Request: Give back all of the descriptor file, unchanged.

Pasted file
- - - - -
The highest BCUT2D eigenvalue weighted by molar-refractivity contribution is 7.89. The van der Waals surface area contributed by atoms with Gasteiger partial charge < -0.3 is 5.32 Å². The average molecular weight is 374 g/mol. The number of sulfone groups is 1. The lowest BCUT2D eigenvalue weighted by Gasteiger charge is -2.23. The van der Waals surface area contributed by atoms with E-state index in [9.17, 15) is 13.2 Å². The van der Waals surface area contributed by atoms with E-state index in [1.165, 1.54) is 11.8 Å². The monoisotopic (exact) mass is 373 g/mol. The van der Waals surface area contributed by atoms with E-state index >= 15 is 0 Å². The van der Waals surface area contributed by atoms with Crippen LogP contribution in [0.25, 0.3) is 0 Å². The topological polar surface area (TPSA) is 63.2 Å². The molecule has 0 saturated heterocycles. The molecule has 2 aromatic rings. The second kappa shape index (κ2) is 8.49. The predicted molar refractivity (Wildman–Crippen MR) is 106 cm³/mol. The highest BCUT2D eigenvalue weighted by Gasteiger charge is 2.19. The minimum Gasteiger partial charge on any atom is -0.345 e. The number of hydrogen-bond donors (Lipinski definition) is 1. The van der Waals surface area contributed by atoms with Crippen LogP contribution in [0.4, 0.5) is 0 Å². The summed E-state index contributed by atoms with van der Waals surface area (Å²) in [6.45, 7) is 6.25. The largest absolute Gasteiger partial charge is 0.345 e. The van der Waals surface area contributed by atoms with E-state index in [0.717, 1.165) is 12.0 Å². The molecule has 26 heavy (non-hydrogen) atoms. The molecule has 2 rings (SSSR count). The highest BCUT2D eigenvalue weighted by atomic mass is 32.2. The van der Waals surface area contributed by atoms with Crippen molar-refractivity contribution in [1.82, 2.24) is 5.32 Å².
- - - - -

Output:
The highest BCUT2D eigenvalue weighted by molar-refractivity contribution is 7.89. The van der Waals surface area contributed by atoms with Gasteiger partial charge < -0.3 is 5.32 Å². The average molecular weight is 374 g/mol. The number of sulfone groups is 1. The lowest BCUT2D eigenvalue weighted by Gasteiger charge is -2.23. The van der Waals surface area contributed by atoms with E-state index in [9.17, 15) is 13.2 Å². The van der Waals surface area contributed by atoms with E-state index in [1.165, 1.54) is 11.8 Å². The monoisotopic (exact) mass is 373 g/mol. The van der Waals surface area contributed by atoms with E-state index >= 15 is 0 Å². The van der Waals surface area contributed by atoms with Crippen LogP contribution in [0.25, 0.3) is 0 Å². The topological polar surface area (TPSA) is 63.2 Å². The molecule has 0 saturated heterocycles. The molecule has 2 aromatic rings. The second kappa shape index (κ2) is 8.49. The predicted molar refractivity (Wildman–Crippen MR) is 106 cm³/mol. The highest BCUT2D eigenvalue weighted by Gasteiger charge is 2.19. The minimum Gasteiger partial charge on any atom is -0.345 e. The number of hydrogen-bond donors (Lipinski definition) is 1. The van der Waals surface area contributed by atoms with Crippen LogP contribution in [0.4, 0.5) is 0 Å². The summed E-state index contributed by atoms with van der Waals surface area (Å²) in [6.45, 7) is 6.25. The largest absolute Gasteiger partial charge is 0.345 e. The van der Waals surface area contributed by atoms with E-state index in [0.717, 1.165) is 12.0 Å². The molecule has 26 heavy (non-hydrogen) atoms. The molecule has 2 rings (SSSR count). The highest BCUT2D eigenvalue weighted by atomic mass is 32.2. The van der Waals surface area contributed by atoms with Crippen molar-refractivity contribution in [1.82, 2.24) is 5.32 Å².